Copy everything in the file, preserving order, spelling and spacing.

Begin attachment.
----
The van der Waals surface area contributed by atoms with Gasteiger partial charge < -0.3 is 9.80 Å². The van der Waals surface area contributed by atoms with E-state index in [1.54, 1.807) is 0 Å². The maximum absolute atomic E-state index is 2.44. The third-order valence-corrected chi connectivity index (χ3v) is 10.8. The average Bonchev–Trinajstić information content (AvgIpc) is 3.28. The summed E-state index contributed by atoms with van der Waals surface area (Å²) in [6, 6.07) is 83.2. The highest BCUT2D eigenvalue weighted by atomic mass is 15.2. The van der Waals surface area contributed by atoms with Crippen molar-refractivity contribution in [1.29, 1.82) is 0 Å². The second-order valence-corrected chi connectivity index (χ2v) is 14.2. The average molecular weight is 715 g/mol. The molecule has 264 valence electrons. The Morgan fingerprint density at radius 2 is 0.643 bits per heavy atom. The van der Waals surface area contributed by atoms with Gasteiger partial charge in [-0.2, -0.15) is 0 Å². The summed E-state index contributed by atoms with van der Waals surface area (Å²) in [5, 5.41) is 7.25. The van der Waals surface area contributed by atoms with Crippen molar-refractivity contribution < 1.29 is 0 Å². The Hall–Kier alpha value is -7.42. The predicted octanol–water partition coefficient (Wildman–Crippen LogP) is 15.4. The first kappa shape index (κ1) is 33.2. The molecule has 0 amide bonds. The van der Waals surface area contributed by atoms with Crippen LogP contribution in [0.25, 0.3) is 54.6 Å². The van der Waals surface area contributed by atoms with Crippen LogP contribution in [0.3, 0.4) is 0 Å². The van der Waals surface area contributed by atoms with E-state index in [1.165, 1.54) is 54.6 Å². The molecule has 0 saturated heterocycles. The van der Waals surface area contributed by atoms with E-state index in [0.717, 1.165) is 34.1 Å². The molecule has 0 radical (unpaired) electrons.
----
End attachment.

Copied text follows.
The van der Waals surface area contributed by atoms with Gasteiger partial charge < -0.3 is 9.80 Å². The van der Waals surface area contributed by atoms with E-state index in [1.54, 1.807) is 0 Å². The maximum absolute atomic E-state index is 2.44. The third-order valence-corrected chi connectivity index (χ3v) is 10.8. The average Bonchev–Trinajstić information content (AvgIpc) is 3.28. The summed E-state index contributed by atoms with van der Waals surface area (Å²) in [6, 6.07) is 83.2. The highest BCUT2D eigenvalue weighted by atomic mass is 15.2. The van der Waals surface area contributed by atoms with Crippen molar-refractivity contribution in [1.29, 1.82) is 0 Å². The second-order valence-corrected chi connectivity index (χ2v) is 14.2. The average molecular weight is 715 g/mol. The molecule has 264 valence electrons. The Morgan fingerprint density at radius 2 is 0.643 bits per heavy atom. The van der Waals surface area contributed by atoms with Gasteiger partial charge in [-0.2, -0.15) is 0 Å². The summed E-state index contributed by atoms with van der Waals surface area (Å²) in [5, 5.41) is 7.25. The van der Waals surface area contributed by atoms with Crippen molar-refractivity contribution < 1.29 is 0 Å². The Hall–Kier alpha value is -7.42. The predicted octanol–water partition coefficient (Wildman–Crippen LogP) is 15.4. The first kappa shape index (κ1) is 33.2. The molecule has 0 amide bonds. The van der Waals surface area contributed by atoms with Crippen LogP contribution in [0.25, 0.3) is 54.6 Å². The van der Waals surface area contributed by atoms with Crippen LogP contribution in [0.3, 0.4) is 0 Å². The van der Waals surface area contributed by atoms with E-state index in [1.165, 1.54) is 54.6 Å². The molecule has 0 saturated heterocycles. The van der Waals surface area contributed by atoms with E-state index in [0.717, 1.165) is 34.1 Å². The molecule has 0 radical (unpaired) electrons.